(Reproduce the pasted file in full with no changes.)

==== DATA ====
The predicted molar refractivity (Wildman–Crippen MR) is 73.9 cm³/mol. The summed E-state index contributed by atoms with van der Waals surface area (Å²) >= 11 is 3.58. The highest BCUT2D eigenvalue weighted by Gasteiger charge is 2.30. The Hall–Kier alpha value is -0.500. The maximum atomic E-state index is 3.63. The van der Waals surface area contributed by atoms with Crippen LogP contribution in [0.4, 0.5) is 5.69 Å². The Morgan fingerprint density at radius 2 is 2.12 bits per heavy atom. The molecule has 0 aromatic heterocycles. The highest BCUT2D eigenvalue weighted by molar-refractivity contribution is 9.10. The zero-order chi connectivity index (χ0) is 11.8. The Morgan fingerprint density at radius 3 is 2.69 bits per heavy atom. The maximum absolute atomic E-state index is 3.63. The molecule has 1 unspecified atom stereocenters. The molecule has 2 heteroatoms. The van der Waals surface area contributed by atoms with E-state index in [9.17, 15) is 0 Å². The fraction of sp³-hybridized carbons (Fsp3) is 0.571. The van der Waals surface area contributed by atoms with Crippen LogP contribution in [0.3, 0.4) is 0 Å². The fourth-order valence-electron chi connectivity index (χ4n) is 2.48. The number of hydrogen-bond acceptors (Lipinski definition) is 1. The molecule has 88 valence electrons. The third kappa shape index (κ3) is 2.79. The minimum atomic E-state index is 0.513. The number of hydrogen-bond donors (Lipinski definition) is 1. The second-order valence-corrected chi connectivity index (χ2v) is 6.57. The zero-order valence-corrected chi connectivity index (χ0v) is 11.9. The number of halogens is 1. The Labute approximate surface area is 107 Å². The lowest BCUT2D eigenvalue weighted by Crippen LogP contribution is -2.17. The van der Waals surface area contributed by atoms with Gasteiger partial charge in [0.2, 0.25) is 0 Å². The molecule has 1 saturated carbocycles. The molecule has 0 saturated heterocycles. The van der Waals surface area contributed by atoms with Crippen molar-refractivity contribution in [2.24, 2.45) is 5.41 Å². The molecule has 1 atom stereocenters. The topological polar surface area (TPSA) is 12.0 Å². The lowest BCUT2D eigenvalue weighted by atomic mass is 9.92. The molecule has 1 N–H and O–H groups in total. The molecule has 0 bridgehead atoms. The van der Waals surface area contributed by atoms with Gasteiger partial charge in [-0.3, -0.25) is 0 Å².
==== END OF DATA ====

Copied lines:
The predicted molar refractivity (Wildman–Crippen MR) is 73.9 cm³/mol. The summed E-state index contributed by atoms with van der Waals surface area (Å²) >= 11 is 3.58. The highest BCUT2D eigenvalue weighted by Gasteiger charge is 2.30. The Hall–Kier alpha value is -0.500. The maximum atomic E-state index is 3.63. The van der Waals surface area contributed by atoms with Crippen LogP contribution in [0.4, 0.5) is 5.69 Å². The Morgan fingerprint density at radius 2 is 2.12 bits per heavy atom. The molecule has 0 aromatic heterocycles. The highest BCUT2D eigenvalue weighted by molar-refractivity contribution is 9.10. The zero-order chi connectivity index (χ0) is 11.8. The Morgan fingerprint density at radius 3 is 2.69 bits per heavy atom. The maximum absolute atomic E-state index is 3.63. The molecule has 1 unspecified atom stereocenters. The molecule has 2 heteroatoms. The van der Waals surface area contributed by atoms with E-state index in [9.17, 15) is 0 Å². The fraction of sp³-hybridized carbons (Fsp3) is 0.571. The van der Waals surface area contributed by atoms with Crippen LogP contribution in [0.3, 0.4) is 0 Å². The fourth-order valence-electron chi connectivity index (χ4n) is 2.48. The number of hydrogen-bond acceptors (Lipinski definition) is 1. The molecule has 88 valence electrons. The third kappa shape index (κ3) is 2.79. The minimum atomic E-state index is 0.513. The number of hydrogen-bond donors (Lipinski definition) is 1. The second-order valence-corrected chi connectivity index (χ2v) is 6.57. The zero-order valence-corrected chi connectivity index (χ0v) is 11.9. The number of halogens is 1. The Labute approximate surface area is 107 Å². The lowest BCUT2D eigenvalue weighted by Crippen LogP contribution is -2.17. The van der Waals surface area contributed by atoms with Gasteiger partial charge in [0.2, 0.25) is 0 Å². The molecule has 1 saturated carbocycles. The molecule has 0 saturated heterocycles. The van der Waals surface area contributed by atoms with Crippen molar-refractivity contribution in [2.24, 2.45) is 5.41 Å². The molecule has 1 atom stereocenters. The topological polar surface area (TPSA) is 12.0 Å². The lowest BCUT2D eigenvalue weighted by atomic mass is 9.92. The molecule has 1 N–H and O–H groups in total. The molecule has 0 bridgehead atoms. The van der Waals surface area contributed by atoms with Gasteiger partial charge in [-0.3, -0.25) is 0 Å².